CEO of Apple Tim Cook attends China Development Forum 2019 at the Diaoyutai State Guesthouse on March 23, 2019 in Beijing, China.

Han Haiden | Visual China Group | Getty Images

Apple will report its June quarter earnings after the bell.

Here’s what analysts watching the stock are expecting, via Refinitiv consensus estimates:

  • EPS: $2.10 per share vs. $2.34 last year
  • Revenue: $53.40 billion vs. $53.26 billion last year
  • Q4 revenue guidance: $60.98 billion vs. actual revenue of $62.9 billion last year

Investors will also be closely watching Apple’s iPhone and services business. Here’s what the Street is expecting, via FactSet estimates:

  • iPhone revenue: $26.31 billion vs. $24.54 billion last year
  • Services revenue: $11.68 billion vs. $9.55 billion last year

In addition, analysts will be closely looking at September quarter guidance for any hints from management on the timing of a 5G iPhone, and any updates on iPhone demand in China.

Apple has recently pointed investor attention to its services business, which is comprised of fees from the App Store, online subscription revenue, and other smaller product lines. Last quarter, services made up 19% of Apple’s revenue. Whether that proportion continues to swell will have a big effect on the way investors value the company.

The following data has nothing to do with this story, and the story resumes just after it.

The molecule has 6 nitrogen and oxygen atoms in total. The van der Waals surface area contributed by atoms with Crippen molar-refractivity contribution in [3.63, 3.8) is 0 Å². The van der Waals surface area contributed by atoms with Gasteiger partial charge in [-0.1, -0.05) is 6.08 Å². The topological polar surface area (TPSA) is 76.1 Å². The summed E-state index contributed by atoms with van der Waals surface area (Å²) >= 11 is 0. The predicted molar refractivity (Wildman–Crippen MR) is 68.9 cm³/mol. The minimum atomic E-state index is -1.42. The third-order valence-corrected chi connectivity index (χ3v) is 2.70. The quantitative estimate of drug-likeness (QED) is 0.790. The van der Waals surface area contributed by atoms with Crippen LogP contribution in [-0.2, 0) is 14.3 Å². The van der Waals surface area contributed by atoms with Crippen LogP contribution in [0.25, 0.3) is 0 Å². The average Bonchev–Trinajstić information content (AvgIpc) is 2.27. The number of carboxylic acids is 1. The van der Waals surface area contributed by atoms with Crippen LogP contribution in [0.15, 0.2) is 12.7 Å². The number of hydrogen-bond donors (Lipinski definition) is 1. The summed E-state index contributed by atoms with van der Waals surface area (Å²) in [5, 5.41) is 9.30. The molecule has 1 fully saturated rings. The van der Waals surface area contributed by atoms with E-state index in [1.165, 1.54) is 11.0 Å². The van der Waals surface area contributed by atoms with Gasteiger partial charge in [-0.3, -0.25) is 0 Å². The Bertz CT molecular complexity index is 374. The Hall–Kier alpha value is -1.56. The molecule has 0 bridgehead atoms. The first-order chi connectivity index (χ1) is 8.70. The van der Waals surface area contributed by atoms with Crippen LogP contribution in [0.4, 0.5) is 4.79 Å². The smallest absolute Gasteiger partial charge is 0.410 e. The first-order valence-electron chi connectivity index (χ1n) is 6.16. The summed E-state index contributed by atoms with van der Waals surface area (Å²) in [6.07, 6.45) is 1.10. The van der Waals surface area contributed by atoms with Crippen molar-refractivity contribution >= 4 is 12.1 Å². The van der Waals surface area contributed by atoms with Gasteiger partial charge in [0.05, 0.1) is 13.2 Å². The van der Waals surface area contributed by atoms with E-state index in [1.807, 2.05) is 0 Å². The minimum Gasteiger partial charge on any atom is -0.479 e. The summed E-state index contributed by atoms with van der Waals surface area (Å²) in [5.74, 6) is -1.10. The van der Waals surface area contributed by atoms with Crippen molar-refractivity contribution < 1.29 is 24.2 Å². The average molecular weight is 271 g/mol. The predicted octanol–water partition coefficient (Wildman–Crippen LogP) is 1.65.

In March, Apple announced new services, including an Apple credit card expected to launch in August, a gaming subscription called Apple Arcade, and a TV service called Apple TV+ that is expected to launch this fall.

Other investors hope that a 5G-capable iPhone could help spur a big wave of iPhone upgrades by giving it a critical new feature. Apple doesn’t talk about future products, especially during earnings, but it did buy Intel’s modem division earlier this month for $1 billion, which came with a lot of 5G-related intellectual property and engineers.

Apple might also have to address its relationship with the Trump administration and the trade war with China. China is Apple’s third biggest market, behind the Americas and Europe, and weak Chinese demand led to a significant revenue shortfall in Apple’s December quarter.



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